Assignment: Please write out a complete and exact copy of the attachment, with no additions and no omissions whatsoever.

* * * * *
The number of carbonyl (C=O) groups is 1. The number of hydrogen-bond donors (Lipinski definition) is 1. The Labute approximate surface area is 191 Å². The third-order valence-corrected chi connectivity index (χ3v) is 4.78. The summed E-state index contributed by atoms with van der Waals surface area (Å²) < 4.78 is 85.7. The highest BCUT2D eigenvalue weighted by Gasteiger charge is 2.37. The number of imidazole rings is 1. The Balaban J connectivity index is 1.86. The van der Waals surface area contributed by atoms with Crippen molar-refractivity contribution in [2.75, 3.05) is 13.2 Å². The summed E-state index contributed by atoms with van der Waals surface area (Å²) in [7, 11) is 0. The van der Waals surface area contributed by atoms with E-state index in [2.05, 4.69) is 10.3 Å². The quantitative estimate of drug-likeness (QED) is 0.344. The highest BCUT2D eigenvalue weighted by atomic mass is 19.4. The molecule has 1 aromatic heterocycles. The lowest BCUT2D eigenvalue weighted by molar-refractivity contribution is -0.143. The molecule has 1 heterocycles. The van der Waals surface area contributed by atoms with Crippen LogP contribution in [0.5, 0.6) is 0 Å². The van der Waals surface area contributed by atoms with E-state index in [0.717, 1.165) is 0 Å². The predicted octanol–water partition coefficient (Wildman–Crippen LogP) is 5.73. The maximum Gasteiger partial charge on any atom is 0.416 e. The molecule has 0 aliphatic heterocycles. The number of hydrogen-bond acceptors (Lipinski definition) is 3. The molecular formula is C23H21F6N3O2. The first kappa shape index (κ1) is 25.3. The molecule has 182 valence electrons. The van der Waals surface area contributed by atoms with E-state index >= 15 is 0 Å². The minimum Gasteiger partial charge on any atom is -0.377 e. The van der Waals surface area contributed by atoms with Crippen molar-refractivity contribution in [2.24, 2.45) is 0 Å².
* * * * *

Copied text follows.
The number of carbonyl (C=O) groups is 1. The number of hydrogen-bond donors (Lipinski definition) is 1. The Labute approximate surface area is 191 Å². The third-order valence-corrected chi connectivity index (χ3v) is 4.78. The summed E-state index contributed by atoms with van der Waals surface area (Å²) < 4.78 is 85.7. The highest BCUT2D eigenvalue weighted by Gasteiger charge is 2.37. The number of imidazole rings is 1. The Balaban J connectivity index is 1.86. The van der Waals surface area contributed by atoms with Crippen molar-refractivity contribution in [2.75, 3.05) is 13.2 Å². The summed E-state index contributed by atoms with van der Waals surface area (Å²) in [7, 11) is 0. The van der Waals surface area contributed by atoms with E-state index in [2.05, 4.69) is 10.3 Å². The quantitative estimate of drug-likeness (QED) is 0.344. The highest BCUT2D eigenvalue weighted by atomic mass is 19.4. The molecule has 1 aromatic heterocycles. The lowest BCUT2D eigenvalue weighted by molar-refractivity contribution is -0.143. The molecule has 1 heterocycles. The van der Waals surface area contributed by atoms with Crippen LogP contribution in [0.5, 0.6) is 0 Å². The van der Waals surface area contributed by atoms with E-state index in [0.717, 1.165) is 0 Å². The predicted octanol–water partition coefficient (Wildman–Crippen LogP) is 5.73. The maximum Gasteiger partial charge on any atom is 0.416 e. The molecule has 0 aliphatic heterocycles. The number of hydrogen-bond acceptors (Lipinski definition) is 3. The molecular formula is C23H21F6N3O2. The first kappa shape index (κ1) is 25.3. The molecule has 182 valence electrons. The van der Waals surface area contributed by atoms with E-state index >= 15 is 0 Å². The minimum Gasteiger partial charge on any atom is -0.377 e. The van der Waals surface area contributed by atoms with Crippen molar-refractivity contribution in [2.24, 2.45) is 0 Å².